As the results of those impacts, we are facing with shifting the weather patterns, which cause extreme flood and drought conditions, and the communities will be ultimately influenced by those extreme conditions on an unprecedented scale. In addition to shifting weather patterns, climate change and climate variability could make the water resources and the water infrastructures vulnerable.

To exemplify, we encounter rising temperature accompany with decrease of rainfall and fewer runoffs into the streams and surface storages. Hence, the surface water storages (reservoirs) are affected by the long-term droughts as evaporation leads to losing a significant amount of water from the surface storages. It is plausible to face profound changes in the water cycle as a result of climate change. Hence, we will plausibly have less available water supplies which are the considerable concern for the urban water sector, agricultural irrigation and ecosystems.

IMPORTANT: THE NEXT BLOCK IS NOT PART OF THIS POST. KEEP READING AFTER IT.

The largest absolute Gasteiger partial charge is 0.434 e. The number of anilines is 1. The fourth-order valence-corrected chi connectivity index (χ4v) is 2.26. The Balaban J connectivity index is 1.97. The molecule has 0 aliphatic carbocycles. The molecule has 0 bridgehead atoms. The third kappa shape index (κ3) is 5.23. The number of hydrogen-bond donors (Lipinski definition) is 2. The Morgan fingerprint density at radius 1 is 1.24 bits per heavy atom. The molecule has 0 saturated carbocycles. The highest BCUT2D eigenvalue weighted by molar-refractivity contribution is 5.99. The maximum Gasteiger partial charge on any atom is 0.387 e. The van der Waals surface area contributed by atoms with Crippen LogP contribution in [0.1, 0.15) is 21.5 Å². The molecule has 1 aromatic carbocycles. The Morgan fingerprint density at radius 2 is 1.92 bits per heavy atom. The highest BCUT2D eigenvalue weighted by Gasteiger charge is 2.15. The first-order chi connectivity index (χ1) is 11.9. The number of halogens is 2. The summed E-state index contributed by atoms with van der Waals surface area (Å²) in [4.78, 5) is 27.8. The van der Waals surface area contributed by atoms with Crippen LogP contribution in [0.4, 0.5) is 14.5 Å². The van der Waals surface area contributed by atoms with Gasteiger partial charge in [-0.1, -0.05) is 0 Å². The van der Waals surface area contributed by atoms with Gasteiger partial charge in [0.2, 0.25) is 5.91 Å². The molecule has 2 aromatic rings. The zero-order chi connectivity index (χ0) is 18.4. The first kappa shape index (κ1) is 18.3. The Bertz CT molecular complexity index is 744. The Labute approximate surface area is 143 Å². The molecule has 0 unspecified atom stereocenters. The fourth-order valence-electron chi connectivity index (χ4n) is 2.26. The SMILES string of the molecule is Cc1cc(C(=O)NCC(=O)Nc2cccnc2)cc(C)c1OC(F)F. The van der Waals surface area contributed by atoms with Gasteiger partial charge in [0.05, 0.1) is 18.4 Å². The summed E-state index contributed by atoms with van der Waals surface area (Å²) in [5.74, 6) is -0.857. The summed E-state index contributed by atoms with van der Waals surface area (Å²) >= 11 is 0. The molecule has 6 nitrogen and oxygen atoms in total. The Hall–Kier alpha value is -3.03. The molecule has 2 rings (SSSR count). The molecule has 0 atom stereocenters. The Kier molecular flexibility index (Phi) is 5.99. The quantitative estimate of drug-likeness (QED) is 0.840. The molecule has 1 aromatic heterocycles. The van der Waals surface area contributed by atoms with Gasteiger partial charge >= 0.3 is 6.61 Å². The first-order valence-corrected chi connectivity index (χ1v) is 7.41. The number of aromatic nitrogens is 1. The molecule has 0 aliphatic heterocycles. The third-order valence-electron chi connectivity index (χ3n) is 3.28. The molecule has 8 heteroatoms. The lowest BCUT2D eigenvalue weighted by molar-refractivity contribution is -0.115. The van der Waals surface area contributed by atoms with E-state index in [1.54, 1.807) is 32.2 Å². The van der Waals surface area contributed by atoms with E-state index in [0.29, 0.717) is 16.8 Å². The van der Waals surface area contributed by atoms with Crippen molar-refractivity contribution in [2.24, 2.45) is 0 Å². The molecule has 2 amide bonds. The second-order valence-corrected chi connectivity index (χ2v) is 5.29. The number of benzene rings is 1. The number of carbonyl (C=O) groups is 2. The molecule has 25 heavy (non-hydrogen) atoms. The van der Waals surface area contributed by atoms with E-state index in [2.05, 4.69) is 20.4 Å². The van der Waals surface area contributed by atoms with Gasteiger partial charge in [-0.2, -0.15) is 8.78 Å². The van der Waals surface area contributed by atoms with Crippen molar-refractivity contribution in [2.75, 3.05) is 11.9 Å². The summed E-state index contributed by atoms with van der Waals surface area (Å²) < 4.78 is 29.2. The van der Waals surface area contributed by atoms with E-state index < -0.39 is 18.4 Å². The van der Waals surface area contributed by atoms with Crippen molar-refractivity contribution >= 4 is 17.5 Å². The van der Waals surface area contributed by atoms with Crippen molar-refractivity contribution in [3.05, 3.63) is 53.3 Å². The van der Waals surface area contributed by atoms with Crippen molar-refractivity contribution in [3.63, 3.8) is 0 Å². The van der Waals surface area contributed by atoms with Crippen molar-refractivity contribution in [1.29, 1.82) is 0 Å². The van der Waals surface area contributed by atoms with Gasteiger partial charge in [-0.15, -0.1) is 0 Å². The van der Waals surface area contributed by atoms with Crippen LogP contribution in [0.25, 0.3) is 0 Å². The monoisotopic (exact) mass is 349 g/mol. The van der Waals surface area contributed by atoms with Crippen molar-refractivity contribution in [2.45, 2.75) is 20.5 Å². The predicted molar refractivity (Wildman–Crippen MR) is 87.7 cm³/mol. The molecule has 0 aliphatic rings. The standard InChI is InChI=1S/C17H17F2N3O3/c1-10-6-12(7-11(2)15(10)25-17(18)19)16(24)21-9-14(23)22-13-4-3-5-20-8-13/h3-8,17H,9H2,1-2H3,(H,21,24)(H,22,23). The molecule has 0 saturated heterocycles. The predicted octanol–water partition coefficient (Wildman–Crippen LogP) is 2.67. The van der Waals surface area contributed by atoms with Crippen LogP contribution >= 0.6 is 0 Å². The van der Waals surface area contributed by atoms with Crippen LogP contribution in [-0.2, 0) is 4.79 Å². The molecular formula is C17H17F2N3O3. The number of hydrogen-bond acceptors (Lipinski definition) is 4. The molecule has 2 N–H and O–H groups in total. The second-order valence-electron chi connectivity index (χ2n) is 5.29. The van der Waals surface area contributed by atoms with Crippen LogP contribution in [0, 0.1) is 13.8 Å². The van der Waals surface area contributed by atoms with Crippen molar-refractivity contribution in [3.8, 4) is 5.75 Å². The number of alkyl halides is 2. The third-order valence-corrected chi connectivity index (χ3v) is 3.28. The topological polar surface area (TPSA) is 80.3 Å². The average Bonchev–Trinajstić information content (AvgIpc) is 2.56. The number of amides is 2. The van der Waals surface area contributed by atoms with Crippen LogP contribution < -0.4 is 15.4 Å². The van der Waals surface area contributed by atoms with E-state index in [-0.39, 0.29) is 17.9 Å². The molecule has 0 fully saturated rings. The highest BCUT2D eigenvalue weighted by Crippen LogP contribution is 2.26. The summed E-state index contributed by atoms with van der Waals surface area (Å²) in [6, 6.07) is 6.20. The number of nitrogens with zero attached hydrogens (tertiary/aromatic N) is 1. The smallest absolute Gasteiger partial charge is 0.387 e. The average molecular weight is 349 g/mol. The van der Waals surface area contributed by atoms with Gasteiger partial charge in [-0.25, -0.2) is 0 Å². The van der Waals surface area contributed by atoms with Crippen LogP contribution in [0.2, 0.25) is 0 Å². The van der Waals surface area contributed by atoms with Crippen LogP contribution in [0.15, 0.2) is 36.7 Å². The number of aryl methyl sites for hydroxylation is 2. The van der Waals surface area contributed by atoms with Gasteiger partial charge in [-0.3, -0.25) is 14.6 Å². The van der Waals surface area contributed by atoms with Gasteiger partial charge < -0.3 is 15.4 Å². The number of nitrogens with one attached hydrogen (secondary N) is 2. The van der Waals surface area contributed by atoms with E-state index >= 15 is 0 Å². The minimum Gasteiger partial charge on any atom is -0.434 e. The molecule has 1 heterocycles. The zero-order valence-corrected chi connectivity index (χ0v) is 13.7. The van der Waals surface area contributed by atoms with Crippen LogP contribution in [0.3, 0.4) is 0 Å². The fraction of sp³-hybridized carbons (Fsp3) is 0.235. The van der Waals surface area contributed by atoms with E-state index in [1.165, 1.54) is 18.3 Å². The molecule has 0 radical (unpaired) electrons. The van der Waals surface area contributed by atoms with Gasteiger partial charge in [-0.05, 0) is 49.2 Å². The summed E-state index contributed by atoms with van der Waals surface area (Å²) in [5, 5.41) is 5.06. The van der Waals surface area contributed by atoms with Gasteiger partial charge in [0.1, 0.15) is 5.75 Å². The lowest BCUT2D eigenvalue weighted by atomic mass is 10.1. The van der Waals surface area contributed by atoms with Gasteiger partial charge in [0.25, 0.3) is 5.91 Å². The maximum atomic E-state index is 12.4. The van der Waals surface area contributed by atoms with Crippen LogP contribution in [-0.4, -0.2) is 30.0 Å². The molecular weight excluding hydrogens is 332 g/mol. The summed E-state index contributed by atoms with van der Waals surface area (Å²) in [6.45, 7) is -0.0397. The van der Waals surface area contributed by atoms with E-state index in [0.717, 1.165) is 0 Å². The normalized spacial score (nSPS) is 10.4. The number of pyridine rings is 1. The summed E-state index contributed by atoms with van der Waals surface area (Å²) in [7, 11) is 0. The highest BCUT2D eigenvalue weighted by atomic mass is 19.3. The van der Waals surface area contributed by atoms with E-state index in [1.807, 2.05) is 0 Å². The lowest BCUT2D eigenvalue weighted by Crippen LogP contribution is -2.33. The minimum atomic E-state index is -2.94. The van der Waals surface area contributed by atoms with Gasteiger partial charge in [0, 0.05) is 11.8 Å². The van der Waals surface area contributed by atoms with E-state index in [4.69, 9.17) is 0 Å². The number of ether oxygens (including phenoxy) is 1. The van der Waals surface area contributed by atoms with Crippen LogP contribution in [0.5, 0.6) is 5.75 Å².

To overcome the climate change challenges and sustaining water supplies, making our water supplies and water infrastructures climate-resilience is a necessity. A climate-resilience infrastructure defines as an infrastructure which plans, designs, and constructs so that it withstands, operates and adapts with the climate variation all over its life. By ensuring that our water supplies and our water infrastructures are climate-resilience, we could decline direct damages of climate change and also, decline the possible costs of disruption which indirectly affect the infrastructures.